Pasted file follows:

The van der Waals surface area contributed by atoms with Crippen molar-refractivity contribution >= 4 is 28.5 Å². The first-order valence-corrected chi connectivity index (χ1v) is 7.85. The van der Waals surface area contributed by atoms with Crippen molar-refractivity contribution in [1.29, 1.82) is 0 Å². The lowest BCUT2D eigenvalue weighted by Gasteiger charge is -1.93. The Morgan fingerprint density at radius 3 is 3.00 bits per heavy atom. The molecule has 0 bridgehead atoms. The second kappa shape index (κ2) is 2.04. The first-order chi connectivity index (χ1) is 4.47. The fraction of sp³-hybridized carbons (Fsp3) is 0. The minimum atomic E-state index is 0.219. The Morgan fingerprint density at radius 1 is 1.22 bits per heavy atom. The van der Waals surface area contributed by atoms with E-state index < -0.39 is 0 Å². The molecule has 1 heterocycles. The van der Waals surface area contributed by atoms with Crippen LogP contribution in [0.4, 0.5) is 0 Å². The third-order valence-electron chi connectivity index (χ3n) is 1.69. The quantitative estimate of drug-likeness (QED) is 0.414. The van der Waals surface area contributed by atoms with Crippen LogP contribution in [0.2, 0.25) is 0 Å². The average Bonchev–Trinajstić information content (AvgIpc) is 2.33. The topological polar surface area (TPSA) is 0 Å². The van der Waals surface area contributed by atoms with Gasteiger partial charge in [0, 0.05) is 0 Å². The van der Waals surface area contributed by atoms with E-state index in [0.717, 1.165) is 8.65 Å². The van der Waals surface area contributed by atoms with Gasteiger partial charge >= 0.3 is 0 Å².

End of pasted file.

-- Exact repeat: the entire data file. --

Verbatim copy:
The van der Waals surface area contributed by atoms with Crippen molar-refractivity contribution >= 4 is 28.5 Å². The first-order valence-corrected chi connectivity index (χ1v) is 7.85. The van der Waals surface area contributed by atoms with Crippen molar-refractivity contribution in [1.29, 1.82) is 0 Å². The lowest BCUT2D eigenvalue weighted by Gasteiger charge is -1.93. The Morgan fingerprint density at radius 3 is 3.00 bits per heavy atom. The molecule has 0 bridgehead atoms. The second kappa shape index (κ2) is 2.04. The first-order chi connectivity index (χ1) is 4.47. The fraction of sp³-hybridized carbons (Fsp3) is 0. The minimum atomic E-state index is 0.219. The Morgan fingerprint density at radius 1 is 1.22 bits per heavy atom. The van der Waals surface area contributed by atoms with E-state index < -0.39 is 0 Å². The molecule has 1 heterocycles. The van der Waals surface area contributed by atoms with Crippen LogP contribution in [0.4, 0.5) is 0 Å². The third-order valence-electron chi connectivity index (χ3n) is 1.69. The quantitative estimate of drug-likeness (QED) is 0.414. The van der Waals surface area contributed by atoms with Crippen LogP contribution in [0.2, 0.25) is 0 Å². The average Bonchev–Trinajstić information content (AvgIpc) is 2.33. The topological polar surface area (TPSA) is 0 Å². The van der Waals surface area contributed by atoms with Gasteiger partial charge in [0, 0.05) is 0 Å². The van der Waals surface area contributed by atoms with E-state index in [0.717, 1.165) is 8.65 Å². The van der Waals surface area contributed by atoms with Gasteiger partial charge >= 0.3 is 0 Å².